Published On: Sun, Sep 22nd, 2019

Climate change: nobody moves

Effect sea level rise - 201807615 HH

By Hilbert Haar

Australia: 400,000.Berlin: 100,000. London: 100,000. Hamburg: 50,000. All of Germany: 1.4 million. St.Maarten: zero. These are just a few numbers highlighting the millions of people across the world who took to the streets in more than 150 countries on Friday to express their concerns about climate change.

In St. Maarten, the Tourist Bureau is looking for web developers and the Florida Caribbean Cruise Association is grumbling about the management of the port – predicting a drop in cruise arrivals of 25 to 30 percent in the process – because of reports that the Cupecoy shadow government intends to sell out the port to Global Ports Holding. Politicians are bitching about funding for the reconstruction of the airport.

Discussions focus on numbers: how to get more airplanes landing at Princess Juliana International Airport and how to get more cruise ships in port.

Nobody has ever spent a second debating that report the Nature Foundation published in 2013 about the effects climate change will have on the Friendly Island. The only exception is the Governor’s Symposium in 2018 that was dedicated to climate change and where a brief reference to this report was made.

The Nature Foundation report warns that between twenty and fifty years all 37 beaches will be inundated – in other words: they will have disappeared completely under water – and the airport, the harbor and all low-lying parts of the island, including Simpson Bay, will become a huge natural swimming pool. The Lowlands will become a separate island.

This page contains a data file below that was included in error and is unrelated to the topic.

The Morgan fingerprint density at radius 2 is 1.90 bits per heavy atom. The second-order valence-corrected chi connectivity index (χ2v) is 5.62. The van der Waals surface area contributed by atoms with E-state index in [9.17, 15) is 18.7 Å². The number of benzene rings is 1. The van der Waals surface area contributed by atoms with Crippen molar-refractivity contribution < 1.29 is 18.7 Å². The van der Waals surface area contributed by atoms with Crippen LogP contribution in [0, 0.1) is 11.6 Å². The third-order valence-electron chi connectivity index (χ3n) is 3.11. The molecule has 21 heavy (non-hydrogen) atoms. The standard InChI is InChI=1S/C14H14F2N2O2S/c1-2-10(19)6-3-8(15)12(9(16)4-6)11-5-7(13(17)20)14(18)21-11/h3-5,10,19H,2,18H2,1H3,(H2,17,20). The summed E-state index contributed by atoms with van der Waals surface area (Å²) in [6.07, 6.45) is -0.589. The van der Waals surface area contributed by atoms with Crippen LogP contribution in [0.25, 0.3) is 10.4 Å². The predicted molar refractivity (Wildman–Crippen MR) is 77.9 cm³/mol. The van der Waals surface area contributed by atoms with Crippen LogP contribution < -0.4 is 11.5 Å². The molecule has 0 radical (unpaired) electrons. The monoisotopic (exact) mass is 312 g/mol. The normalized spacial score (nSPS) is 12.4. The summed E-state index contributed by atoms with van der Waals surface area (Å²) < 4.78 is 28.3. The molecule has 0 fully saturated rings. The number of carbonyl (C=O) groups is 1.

The Swedish climate activist Greta Thunberg – the architect of the global climate change strike – has a point when she says that politicians are doing nothing to neutralize the effects of climate change. By the time the you-know-what hits the proverbial fan, today’s decision makers won’t be around anymore while Thunberg and her contemporaries will be facing the consequences.

The same is true for St. Maarten. The politicians who could take decisions now – or at least start a debate about what is coming – will all be dead as a doornail by 2050. And their failure to respond to the Nature Foundation report makes one thing clear: they don’t give a damn.

It is not going to happen in their lifetime, so it is not their problem.

But then I wonder: what is the point of sinking half a billion into fixing the damages caused by Hurricane Irma? Only this weekend citizens were – understandably – shaking in their shoes due to reports about the approaching Hurricane Jerry.

While the government urges people to be prepared, that same government does not do anything to prepare for a worst case scenario – one that will destroy St. Maarten’s most valuable assets and annihilate its tourism industry.

So one may well ask: where is the vision? What are the long-term prospects of our island? And what – if anything – can be done to protect what we have now?

It is easy to say that St. Maarten is a pin prick on the world map and that measures taken in Philipsburg won’t turn the climate tide. Fine – great attitude. The picture that emerges is my mind is this one: St. Maarten is standing on a railroad track and it knows that a huge freight train is coming. But nobody moves.

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Related articles:
Climate change threatens St. Maarten’s existence
Read our news report on the Governor’s Annual Symposium 2018 here>>>
Read the complete opening speech by The Governor of Sint Maarten, His Excellency drs. Eugene B. Holiday here>>>
Opinion piece by Hilbert Haar: “A Delta Plan for St. Maarten